|Year 1 (July 2011 – June 2012) n= 39,268|
|July 2011||9,678||May 2012||10,193|
|August 2011||9,748||June 2012||9,649|
|Year 2 (July 2012 – June 2013) n= 40,653|
|July 2012||9,974||May 2013||10,599|
|August 2012||10,122||June 2013||9,958|
PLE, period of least experience; PME, period of most experience.
There is a slight increase in total patient volume throughout the two-year study. We were unable to detect a significant difference in patient volume between the beginning and end of the academic year (p=0.45). Table 2 illustrates the number of patients seen by type of doctor – resident or attending – during each period of interest. Patients were evaluated by attending physicians alone or in resident/attending combination. For those patients who were evaluated by a resident, it is assumed that the resident was the first doctor to see the patient. There was no difference in mortality between groups (p=0.7652).
Attending physicians saw 10.3% fewer cases primarily at the end of the year than at the beginning of the year (p<0.001). Resident physicians saw 15.8% more patients toward the end of the year compared to the beginning (p<0.0001). Table 3 illustrates these results.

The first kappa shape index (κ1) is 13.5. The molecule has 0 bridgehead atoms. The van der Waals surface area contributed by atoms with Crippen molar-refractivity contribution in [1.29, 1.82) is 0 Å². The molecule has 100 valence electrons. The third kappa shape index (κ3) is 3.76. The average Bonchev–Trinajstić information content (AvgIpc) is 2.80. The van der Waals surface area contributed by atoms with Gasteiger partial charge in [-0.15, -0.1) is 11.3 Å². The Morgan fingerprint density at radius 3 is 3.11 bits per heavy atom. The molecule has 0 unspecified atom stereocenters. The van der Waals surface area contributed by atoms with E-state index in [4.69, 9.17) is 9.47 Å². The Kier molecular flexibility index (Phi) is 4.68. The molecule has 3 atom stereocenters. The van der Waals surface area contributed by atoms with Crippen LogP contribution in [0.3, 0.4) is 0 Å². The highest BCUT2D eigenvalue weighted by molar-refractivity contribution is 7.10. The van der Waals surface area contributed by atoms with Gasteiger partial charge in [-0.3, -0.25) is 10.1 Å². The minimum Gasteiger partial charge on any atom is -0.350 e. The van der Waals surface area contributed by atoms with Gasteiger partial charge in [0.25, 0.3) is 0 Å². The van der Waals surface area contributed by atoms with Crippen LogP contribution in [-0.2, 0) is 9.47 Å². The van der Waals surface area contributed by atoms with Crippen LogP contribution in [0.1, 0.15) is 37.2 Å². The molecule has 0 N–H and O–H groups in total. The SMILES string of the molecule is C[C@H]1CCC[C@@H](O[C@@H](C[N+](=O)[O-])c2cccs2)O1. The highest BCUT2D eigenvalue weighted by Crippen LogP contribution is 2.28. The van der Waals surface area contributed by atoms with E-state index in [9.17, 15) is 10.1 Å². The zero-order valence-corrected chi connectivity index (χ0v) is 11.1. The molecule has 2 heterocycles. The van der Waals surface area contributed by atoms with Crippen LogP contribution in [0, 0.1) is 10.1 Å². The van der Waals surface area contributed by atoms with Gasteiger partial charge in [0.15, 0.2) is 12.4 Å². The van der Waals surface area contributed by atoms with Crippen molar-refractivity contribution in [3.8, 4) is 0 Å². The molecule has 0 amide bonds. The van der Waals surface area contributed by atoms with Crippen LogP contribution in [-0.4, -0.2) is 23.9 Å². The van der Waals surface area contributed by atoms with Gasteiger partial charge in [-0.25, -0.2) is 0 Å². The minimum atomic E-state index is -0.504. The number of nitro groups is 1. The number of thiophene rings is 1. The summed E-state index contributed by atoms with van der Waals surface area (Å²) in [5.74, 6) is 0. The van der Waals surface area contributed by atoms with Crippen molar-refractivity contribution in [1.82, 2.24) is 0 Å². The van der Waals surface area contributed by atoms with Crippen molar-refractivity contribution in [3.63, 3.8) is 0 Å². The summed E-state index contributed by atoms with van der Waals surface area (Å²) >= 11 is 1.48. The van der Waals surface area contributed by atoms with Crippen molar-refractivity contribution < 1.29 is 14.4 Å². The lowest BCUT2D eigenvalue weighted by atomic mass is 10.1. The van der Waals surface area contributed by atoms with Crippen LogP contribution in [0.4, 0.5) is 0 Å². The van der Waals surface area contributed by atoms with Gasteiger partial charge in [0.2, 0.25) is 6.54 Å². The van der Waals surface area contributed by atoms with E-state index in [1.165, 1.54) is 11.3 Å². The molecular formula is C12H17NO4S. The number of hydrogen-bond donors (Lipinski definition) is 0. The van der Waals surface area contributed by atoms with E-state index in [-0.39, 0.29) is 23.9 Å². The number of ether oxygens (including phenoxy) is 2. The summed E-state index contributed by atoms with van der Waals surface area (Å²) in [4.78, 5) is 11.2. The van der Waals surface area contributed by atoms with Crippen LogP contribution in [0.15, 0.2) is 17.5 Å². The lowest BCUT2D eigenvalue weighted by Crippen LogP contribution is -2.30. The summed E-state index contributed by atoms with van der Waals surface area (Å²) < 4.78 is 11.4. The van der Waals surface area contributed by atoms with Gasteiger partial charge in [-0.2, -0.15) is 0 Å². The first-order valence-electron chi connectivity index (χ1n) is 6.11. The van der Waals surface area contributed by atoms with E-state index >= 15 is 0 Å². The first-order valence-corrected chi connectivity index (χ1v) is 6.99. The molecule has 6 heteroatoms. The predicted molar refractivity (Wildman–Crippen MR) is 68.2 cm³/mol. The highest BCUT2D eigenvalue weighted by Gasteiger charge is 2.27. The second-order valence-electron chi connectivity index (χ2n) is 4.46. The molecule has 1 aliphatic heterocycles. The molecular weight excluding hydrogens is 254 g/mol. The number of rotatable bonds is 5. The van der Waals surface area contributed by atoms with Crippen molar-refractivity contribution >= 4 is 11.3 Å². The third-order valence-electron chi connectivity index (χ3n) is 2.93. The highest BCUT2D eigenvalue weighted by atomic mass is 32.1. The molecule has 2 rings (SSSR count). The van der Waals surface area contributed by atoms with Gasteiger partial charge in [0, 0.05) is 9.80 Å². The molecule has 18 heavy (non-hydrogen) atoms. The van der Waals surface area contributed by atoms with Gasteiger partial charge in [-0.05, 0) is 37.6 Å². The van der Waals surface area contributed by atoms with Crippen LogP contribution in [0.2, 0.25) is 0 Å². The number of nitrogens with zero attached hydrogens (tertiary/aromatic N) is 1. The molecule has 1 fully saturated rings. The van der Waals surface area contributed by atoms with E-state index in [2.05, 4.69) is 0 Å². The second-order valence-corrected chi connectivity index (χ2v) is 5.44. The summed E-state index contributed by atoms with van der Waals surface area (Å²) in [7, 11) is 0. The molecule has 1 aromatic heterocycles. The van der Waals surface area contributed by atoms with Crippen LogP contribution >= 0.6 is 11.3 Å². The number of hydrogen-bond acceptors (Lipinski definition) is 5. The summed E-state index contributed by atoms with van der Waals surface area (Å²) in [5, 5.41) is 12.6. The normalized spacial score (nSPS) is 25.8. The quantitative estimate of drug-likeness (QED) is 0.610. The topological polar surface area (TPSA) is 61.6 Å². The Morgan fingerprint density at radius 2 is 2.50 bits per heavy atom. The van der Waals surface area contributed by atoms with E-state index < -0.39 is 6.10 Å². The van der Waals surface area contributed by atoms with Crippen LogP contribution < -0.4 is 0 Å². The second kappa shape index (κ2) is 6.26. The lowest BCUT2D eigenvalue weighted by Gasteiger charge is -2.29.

|Time of year||Mean||SD||Median|
|Year 1 (July 2011–June 2012)|
|Year 2 (July 2012–June 2013)|
PLE, period of least experience; PME, period of most experience; SD, standard deviation.
The average door-to-doctor time during the PLE was 44.18 minutes (SD 32.89, median 35) compared to 34.17 minutes (SD 24.9, median 27) during the PME for all practitioners. The residents’ average door-to-doctor time during the PLE was 45.63 minutes (SD 33.01, median 36) compared to 34.69 minutes (SD 25.22, median 28) during the PME, with a significant decrease in time by 21.3% (p=0.0203). The attendings’ average door-to- doctor time during the PLE was 42.57 minutes (SD 32.67, median 34) compared to 33.48 minutes (SD 24.64, median 27) during the PME, with a significant decrease in time by 14% (p<0.0001). Figure 1 graphically illustrates the average door-to-doctor time for providers during the PLE and PME.
Time to Disposition